Anyway, if you click on the link below, you can see for yourself the kind of conditions I experienced today. A mountain that’s quite straight forward to ascend without snow, is a whole different ball game with it. Technically, I shouldn’t have even been filming, as I had a little slip whilst doing so (hopefully, you should be able to view this no problem; I recommend you click settings in the lower right and set the video to ‘HD)’:
Well as you’ve read some more, I’ll post the second gallery for you to peruse and then I’ll continue writing:
After I’d had my lunch next to the lake, I set off towards the cliff tops of the Devil’s Kitchen with the intention of grabbing a panorama and a self-portrait, which you’ll have seen above. As the wind was not particularly strong here, despite being at 700 metres, I felt safe to set up the tripod and camera to get the above image. I’m really pleased with how it came out. My photos of me in the mountains are immensely important. I can look at them and feel really glad and happy that I have my health and physical fitness, despite suffering with my chronic depression. I can also picture myself and feel myself being there again, just by looking at the image and revel in the fond memories they give me.
Anyway, I had to be careful here, as I was pretty much at the point where a poor soul had fallen to his death a couple of months ago; it’s a long way down. I was involved in the grizzly recovery of his mangled body with mountain rescue and I can tell you, I am thankful that this does not happen very often. I can only hope that his family could take solace from the fact that he was recovered as gracefully and respectfully as possible.
I got the images I wanted and made my way down the main gully that leads to the top of the descent path. It was as tricky as it always is in snow at this point, as usually there is a dry stone wall that guides you to the left away from danger, but in snow, it tends to disappear and those not in the know could all too easily wander over it in low visibility. I made my way carefully down, still using my axe for help and security. I could hear now the water thundering down the middle of the Kitchen, right out of Twll Du (it’s Welsh name; literally, ‘Black Hole’). And it is. Wet, slimy, dark; not really a place for the living. But also, immensely beautiful in its own right. So today, I decided to get a little wet and climb down into the stream/torrent to take some pictures. This was quite a risky thing to do, but I am aware of my limitations and if my gut says ‘don’t be stupid’ I’ll go with it. But not today. I wanted a shot up into the Black Hole as I’d never done this. It was very slippery underfoot as I made my way across and down to a vantage point that I had spied out that I could fit myself and the tripod on reasonably safely. I wanted a shot with a 1 second exposure to give the impression of movement in the water, a shot at a fast shutter speed to ‘freeze’ the movement and a self-portrait next to the water. It was a real pain trying to keep my filters dry, as the environment here is surprisingly humid and everything was steaming up. I also needed to consider water spatter onto the lens, but most of all my safety when taking the pictures. My wife wouldn’t have allowed it for certain. I set the camera on a timer so I didn’t have to stand in a dangerous spot whilst the camera did its work; all I had to do was compose the shot. I’d even attracted one or two spectators coming up the path a couple of hundred metres further down; it probably looked quite precarious from where they were standing to be fair. After about 20 minutes, I’d got the shots I wanted and clambered out of the wet hole back to the descent path.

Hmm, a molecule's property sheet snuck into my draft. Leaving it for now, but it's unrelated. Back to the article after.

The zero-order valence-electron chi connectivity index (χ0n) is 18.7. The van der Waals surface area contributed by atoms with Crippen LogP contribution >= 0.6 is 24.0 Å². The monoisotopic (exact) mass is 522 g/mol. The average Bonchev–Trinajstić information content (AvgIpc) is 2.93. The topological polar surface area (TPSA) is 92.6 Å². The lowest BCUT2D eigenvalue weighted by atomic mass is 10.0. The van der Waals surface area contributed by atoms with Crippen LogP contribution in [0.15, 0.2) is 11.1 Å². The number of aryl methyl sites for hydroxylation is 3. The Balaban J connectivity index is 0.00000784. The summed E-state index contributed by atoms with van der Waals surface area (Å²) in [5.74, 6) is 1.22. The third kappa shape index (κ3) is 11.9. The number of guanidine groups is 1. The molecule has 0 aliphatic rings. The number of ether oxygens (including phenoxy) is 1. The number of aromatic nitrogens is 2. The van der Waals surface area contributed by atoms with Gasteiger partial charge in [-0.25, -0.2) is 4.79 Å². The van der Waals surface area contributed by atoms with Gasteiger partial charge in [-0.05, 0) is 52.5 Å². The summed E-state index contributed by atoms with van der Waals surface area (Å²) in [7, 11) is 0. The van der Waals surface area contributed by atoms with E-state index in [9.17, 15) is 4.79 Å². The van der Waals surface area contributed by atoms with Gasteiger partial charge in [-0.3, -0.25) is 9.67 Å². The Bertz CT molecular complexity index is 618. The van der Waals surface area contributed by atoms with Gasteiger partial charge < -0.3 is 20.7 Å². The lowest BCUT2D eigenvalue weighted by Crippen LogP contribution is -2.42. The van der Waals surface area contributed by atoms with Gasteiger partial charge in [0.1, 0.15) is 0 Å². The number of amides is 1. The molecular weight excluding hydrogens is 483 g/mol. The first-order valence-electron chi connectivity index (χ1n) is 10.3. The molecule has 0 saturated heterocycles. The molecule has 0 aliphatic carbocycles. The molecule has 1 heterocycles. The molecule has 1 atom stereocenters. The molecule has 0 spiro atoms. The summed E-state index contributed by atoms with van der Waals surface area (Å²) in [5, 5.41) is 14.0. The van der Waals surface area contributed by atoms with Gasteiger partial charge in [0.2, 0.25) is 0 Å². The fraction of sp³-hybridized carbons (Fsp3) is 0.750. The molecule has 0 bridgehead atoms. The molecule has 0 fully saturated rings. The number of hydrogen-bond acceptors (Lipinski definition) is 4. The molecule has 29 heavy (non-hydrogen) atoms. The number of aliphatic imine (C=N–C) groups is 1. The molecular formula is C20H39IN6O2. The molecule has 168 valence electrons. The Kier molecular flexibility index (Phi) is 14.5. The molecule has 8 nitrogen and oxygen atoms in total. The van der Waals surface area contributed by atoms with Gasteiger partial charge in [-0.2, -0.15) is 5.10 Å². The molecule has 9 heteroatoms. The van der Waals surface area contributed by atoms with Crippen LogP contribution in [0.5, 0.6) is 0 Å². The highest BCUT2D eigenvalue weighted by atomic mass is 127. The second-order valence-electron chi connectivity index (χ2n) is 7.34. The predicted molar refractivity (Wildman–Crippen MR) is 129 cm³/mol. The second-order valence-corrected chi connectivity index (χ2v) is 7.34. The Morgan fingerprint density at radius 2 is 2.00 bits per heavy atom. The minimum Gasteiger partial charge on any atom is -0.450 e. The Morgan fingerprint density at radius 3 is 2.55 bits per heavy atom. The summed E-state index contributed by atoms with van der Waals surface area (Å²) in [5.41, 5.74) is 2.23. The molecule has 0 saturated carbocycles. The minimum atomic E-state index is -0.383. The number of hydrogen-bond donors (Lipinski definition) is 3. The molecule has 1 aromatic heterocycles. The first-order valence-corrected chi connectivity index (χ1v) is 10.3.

As I reached the shores of Llyn Idwal, I became increasingly more disappointed. Two reasons. I was coming off the mountain and the weather had improved with cloud base hovering well above the tops now, with much better visibility. But actually, having looked over all my images today, I’m satisfied with what I came away with and very satisfied that I’d had another fantastic day in the mountains, where I feel completely at home. Some shots are not as high a quality as far as detail is concerned, as I forgot to shoot in RAW mode for a time so a lot are JPEGs; unfortunately, JPEGs are heavily compressed in camera and a lot of detail is removed to decrease the file size, whereas RAW does not do this, the flip side being larger file sizes.
Anyway, the time is 01:48 AM so I should wrap up this post. But I’ve really enjoyed writing it and I hope you have too; it means a lot that you take the time to read my blog and enjoy looking at my images as I am so passionate about them. I leave you then with the final images from the day, looking back up to where I’d climbed and across into the beautiful amphitheatre that is Cwm Idwal. If you don’t live here, I urge you to visit our stunning little slice of the UK. Good night folks.